After adjustment for demographics, dietary and lifestyle factors, comorbidities, and use of hormone replacement therapy, the following supplements were associated with a greater risk of death during follow-up:

  • Multivitamins: HR 1.06 (95% CI 1.02 to 1.10)
  • Magnesium: HR 1.08 (95% CI 1.01 to 1.15)
  • Zinc: HR 1.08 (95% CI 1.01 to 1.15)
  • Iron: HR 1.10 (95% CI 1.03 to 1.17)
  • Vitamin B6: HR 1.10 (95% CI 1.01 to 1.21)
  • Folic acid: HR 1.15 (95% CI 1.00 to 1.32)
  • Copper: HR 1.45 (95% CI 1.20 to 1.75)

Absolute increases in risk ranged from 2.4% with multivitamins to 18% with copper.

After multivariate adjustment, use of calcium supplementation was associated with a lower risk of death (HR 0.91, 95% CI 0.88 to 0.94). The absolute risk reduction was 3.8%.

To account for the multiple comparisons made, however, the researchers set a P value of less than 0.003 to establish significance. Only the increase associated with multivitamins, calcium, and copper remained significant using this threshold.

“However, many of the additional statistical tests were confirmatory, strengthening confidence that findings were not explainable by chance,” Mursu and colleagues noted.

In particular, the findings related to iron and calcium remained consistent when the analysis was restricted to follow-up from 1986 to 1996, from 1997 to 2003, and from 2004 to 2008.

In addition, the mortality risk associated with iron supplementation increased in a dose-response fashion.

The relationship was not significant for doses of 200 mg/day or less, but was significant for a dose of 201 to 400 mg/day (HR 1.35) and for a dose of 400 mg/day or more (HR 1.57).

“Iron is suggested to catalyze reactions that produce oxidants and thus promote oxidative stress,” the authors noted, acknowledging that they did not examine possible mechanisms in the current study.

“However, we cannot rule out the possibility that the increase in total mortality rate was caused by illnesses for which use of iron supplements is indicated,” they wrote. “Chronic disease, major injury, and/or operations may cause anemia, which is then treated with supplemental iron. However, we could find no evidence for such reverse causality.”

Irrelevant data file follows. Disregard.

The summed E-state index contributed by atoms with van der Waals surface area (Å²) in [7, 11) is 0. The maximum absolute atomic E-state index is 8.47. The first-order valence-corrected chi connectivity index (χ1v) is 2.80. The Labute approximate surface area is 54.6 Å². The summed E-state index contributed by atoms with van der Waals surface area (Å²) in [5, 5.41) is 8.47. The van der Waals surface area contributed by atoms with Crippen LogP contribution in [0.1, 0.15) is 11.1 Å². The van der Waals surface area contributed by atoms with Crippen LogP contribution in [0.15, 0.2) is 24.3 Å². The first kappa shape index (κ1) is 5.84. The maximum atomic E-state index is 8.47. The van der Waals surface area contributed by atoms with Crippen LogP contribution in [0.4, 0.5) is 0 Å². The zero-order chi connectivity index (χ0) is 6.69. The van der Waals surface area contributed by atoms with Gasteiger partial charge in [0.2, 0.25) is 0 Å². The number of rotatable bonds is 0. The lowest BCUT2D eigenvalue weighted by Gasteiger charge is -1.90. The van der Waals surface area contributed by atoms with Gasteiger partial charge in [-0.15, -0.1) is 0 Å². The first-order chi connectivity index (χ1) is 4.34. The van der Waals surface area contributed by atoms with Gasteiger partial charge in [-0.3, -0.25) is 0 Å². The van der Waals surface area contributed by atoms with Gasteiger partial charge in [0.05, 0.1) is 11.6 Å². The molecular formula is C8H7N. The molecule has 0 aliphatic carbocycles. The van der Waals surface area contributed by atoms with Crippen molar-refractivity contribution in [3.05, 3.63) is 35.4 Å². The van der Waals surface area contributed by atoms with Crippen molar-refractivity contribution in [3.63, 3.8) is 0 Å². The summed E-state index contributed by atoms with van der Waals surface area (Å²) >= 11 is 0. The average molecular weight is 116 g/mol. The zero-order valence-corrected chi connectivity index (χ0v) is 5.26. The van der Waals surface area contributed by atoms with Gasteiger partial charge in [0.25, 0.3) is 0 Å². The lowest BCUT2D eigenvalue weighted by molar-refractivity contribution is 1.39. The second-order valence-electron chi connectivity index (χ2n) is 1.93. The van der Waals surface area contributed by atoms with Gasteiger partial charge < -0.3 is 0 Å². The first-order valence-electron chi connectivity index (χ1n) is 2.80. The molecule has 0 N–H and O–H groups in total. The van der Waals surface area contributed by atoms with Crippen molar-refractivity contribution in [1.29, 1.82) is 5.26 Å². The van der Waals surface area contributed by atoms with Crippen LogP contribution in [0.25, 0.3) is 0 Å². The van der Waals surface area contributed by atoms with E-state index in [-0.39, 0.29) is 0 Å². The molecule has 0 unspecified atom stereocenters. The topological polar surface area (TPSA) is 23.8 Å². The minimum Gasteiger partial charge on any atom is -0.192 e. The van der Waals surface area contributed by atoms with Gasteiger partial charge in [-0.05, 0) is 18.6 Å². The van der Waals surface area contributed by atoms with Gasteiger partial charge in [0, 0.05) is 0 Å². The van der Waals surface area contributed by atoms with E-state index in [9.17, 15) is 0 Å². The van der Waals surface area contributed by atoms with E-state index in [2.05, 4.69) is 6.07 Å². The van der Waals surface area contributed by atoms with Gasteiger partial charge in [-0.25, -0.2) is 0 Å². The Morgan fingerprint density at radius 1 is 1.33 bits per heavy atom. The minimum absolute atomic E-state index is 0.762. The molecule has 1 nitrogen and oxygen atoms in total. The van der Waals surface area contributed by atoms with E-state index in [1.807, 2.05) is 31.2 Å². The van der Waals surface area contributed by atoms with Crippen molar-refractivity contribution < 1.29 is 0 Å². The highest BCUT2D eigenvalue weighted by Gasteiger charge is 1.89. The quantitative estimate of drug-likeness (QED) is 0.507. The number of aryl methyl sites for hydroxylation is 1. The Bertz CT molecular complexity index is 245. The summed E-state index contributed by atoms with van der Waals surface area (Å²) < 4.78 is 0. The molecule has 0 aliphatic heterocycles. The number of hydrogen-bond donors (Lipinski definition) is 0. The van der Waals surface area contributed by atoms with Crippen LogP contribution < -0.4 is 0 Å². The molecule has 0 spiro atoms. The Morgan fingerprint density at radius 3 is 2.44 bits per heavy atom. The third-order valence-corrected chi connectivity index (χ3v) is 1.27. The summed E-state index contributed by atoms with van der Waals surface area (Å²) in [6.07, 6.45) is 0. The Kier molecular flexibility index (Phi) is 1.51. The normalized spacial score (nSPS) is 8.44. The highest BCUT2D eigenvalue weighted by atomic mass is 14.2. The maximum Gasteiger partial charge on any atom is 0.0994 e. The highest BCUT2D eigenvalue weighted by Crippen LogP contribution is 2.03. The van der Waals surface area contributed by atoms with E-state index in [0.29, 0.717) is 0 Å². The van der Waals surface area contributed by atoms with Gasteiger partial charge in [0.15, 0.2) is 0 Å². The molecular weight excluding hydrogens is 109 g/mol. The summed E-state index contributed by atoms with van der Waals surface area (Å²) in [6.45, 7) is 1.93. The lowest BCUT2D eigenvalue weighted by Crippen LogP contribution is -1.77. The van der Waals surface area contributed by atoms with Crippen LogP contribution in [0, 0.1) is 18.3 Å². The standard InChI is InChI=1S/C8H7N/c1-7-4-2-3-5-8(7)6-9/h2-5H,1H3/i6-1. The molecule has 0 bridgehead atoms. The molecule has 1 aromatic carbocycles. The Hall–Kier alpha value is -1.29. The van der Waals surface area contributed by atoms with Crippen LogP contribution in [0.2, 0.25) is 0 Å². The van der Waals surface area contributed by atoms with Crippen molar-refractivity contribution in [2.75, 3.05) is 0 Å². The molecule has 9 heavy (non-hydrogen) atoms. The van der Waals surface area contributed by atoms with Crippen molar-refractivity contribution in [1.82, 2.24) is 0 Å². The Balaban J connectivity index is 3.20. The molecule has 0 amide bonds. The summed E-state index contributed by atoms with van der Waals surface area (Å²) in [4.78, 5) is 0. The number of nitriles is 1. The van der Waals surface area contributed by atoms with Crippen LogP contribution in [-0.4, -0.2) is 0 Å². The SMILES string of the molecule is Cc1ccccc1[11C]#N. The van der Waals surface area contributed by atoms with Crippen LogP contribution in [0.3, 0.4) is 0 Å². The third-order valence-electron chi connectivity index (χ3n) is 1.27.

In their commentary, Bjelakovic and Gluud said that “one should consider the likely U-shaped relationship between micronutrient status and health,” with risks associated with both insufficient and excessive intake.

“Therefore, we believe that politicians and regulatory authorities should wake up to their responsibility to allow only safe products on the market,” they wrote.

Added Redberg, “A better investment in health would be eating more fruits and vegetables, among other activities. Because commonly used vitamin and mineral supplements have no known benefit on mortality rate and have been shown to confer risk, this article has been given our ‘Less Is More’ designation.”

Mursu and colleagues noted that their study was limited by the possibility of residual confounding and changes in supplement use during the study, the inability to exclude the chance that some supplements were taken in response to symptoms or clinical disease, the lack of data on nutritional status or detailed information on the supplements used, and the study sample comprised of white women, which limits the generalizability of the findings.